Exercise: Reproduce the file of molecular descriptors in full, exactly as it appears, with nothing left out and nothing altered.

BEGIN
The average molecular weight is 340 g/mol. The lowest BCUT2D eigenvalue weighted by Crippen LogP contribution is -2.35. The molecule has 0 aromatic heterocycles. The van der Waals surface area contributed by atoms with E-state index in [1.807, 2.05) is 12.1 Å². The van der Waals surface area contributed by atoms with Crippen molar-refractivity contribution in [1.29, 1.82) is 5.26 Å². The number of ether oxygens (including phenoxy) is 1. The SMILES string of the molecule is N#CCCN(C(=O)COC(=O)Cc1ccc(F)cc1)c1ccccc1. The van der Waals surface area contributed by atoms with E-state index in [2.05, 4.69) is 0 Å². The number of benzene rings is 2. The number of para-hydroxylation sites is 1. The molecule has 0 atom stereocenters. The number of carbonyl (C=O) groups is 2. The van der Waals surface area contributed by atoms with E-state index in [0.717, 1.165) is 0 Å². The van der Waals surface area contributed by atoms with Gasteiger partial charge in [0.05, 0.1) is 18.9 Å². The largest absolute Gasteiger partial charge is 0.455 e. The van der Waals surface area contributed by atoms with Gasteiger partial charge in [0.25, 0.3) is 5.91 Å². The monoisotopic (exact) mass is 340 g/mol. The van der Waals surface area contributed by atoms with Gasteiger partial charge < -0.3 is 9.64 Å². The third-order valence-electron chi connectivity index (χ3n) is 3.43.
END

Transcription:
The average molecular weight is 340 g/mol. The lowest BCUT2D eigenvalue weighted by Crippen LogP contribution is -2.35. The molecule has 0 aromatic heterocycles. The van der Waals surface area contributed by atoms with E-state index in [1.807, 2.05) is 12.1 Å². The van der Waals surface area contributed by atoms with Crippen molar-refractivity contribution in [1.29, 1.82) is 5.26 Å². The number of ether oxygens (including phenoxy) is 1. The SMILES string of the molecule is N#CCCN(C(=O)COC(=O)Cc1ccc(F)cc1)c1ccccc1. The van der Waals surface area contributed by atoms with E-state index in [2.05, 4.69) is 0 Å². The number of benzene rings is 2. The number of para-hydroxylation sites is 1. The molecule has 0 atom stereocenters. The number of carbonyl (C=O) groups is 2. The van der Waals surface area contributed by atoms with E-state index in [0.717, 1.165) is 0 Å². The van der Waals surface area contributed by atoms with Gasteiger partial charge in [0.05, 0.1) is 18.9 Å². The largest absolute Gasteiger partial charge is 0.455 e. The van der Waals surface area contributed by atoms with Gasteiger partial charge in [0.25, 0.3) is 5.91 Å². The monoisotopic (exact) mass is 340 g/mol. The van der Waals surface area contributed by atoms with Gasteiger partial charge < -0.3 is 9.64 Å². The third-order valence-electron chi connectivity index (χ3n) is 3.43.